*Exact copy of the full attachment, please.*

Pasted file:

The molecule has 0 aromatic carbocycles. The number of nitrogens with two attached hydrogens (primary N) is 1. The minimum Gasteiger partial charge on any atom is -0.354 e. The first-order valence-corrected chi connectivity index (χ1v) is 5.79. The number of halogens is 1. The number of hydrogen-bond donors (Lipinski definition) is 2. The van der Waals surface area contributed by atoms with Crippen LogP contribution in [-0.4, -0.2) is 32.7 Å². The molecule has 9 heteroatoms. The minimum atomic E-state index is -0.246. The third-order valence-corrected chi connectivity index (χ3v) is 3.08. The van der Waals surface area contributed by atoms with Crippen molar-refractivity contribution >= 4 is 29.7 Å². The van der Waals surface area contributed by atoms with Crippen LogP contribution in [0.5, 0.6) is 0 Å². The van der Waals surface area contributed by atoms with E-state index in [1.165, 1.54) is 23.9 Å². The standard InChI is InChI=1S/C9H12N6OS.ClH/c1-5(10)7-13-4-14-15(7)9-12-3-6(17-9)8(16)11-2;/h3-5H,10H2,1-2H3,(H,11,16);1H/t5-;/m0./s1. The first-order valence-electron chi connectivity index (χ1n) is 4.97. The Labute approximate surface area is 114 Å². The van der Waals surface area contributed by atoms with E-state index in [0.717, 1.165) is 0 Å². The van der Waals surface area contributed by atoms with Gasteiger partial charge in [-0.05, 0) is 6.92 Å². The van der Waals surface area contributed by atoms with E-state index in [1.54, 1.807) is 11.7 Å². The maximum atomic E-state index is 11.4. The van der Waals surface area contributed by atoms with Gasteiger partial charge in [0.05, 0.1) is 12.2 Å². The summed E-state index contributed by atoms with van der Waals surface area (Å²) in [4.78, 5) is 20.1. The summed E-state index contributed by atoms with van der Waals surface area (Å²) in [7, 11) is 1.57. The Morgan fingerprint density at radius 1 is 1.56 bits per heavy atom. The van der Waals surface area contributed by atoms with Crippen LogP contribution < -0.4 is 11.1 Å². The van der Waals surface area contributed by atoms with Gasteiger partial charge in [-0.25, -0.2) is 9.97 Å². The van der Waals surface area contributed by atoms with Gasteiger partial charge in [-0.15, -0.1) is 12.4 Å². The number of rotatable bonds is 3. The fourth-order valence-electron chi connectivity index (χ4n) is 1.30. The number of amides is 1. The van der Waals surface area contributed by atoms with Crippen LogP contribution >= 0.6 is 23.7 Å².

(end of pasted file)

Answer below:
The molecule has 0 aromatic carbocycles. The number of nitrogens with two attached hydrogens (primary N) is 1. The minimum Gasteiger partial charge on any atom is -0.354 e. The first-order valence-corrected chi connectivity index (χ1v) is 5.79. The number of halogens is 1. The number of hydrogen-bond donors (Lipinski definition) is 2. The van der Waals surface area contributed by atoms with Crippen LogP contribution in [-0.4, -0.2) is 32.7 Å². The molecule has 9 heteroatoms. The minimum atomic E-state index is -0.246. The third-order valence-corrected chi connectivity index (χ3v) is 3.08. The van der Waals surface area contributed by atoms with Crippen molar-refractivity contribution >= 4 is 29.7 Å². The van der Waals surface area contributed by atoms with Crippen LogP contribution in [0.5, 0.6) is 0 Å². The van der Waals surface area contributed by atoms with E-state index in [1.165, 1.54) is 23.9 Å². The standard InChI is InChI=1S/C9H12N6OS.ClH/c1-5(10)7-13-4-14-15(7)9-12-3-6(17-9)8(16)11-2;/h3-5H,10H2,1-2H3,(H,11,16);1H/t5-;/m0./s1. The first-order valence-electron chi connectivity index (χ1n) is 4.97. The Labute approximate surface area is 114 Å². The van der Waals surface area contributed by atoms with E-state index in [0.717, 1.165) is 0 Å². The van der Waals surface area contributed by atoms with Gasteiger partial charge in [-0.05, 0) is 6.92 Å². The van der Waals surface area contributed by atoms with E-state index in [1.54, 1.807) is 11.7 Å². The maximum atomic E-state index is 11.4. The van der Waals surface area contributed by atoms with Gasteiger partial charge in [0.05, 0.1) is 12.2 Å². The summed E-state index contributed by atoms with van der Waals surface area (Å²) in [4.78, 5) is 20.1. The summed E-state index contributed by atoms with van der Waals surface area (Å²) in [7, 11) is 1.57. The Morgan fingerprint density at radius 1 is 1.56 bits per heavy atom. The van der Waals surface area contributed by atoms with Crippen LogP contribution < -0.4 is 11.1 Å². The van der Waals surface area contributed by atoms with Gasteiger partial charge in [-0.25, -0.2) is 9.97 Å². The van der Waals surface area contributed by atoms with Gasteiger partial charge in [-0.15, -0.1) is 12.4 Å². The number of rotatable bonds is 3. The fourth-order valence-electron chi connectivity index (χ4n) is 1.30. The number of amides is 1. The van der Waals surface area contributed by atoms with Crippen LogP contribution >= 0.6 is 23.7 Å².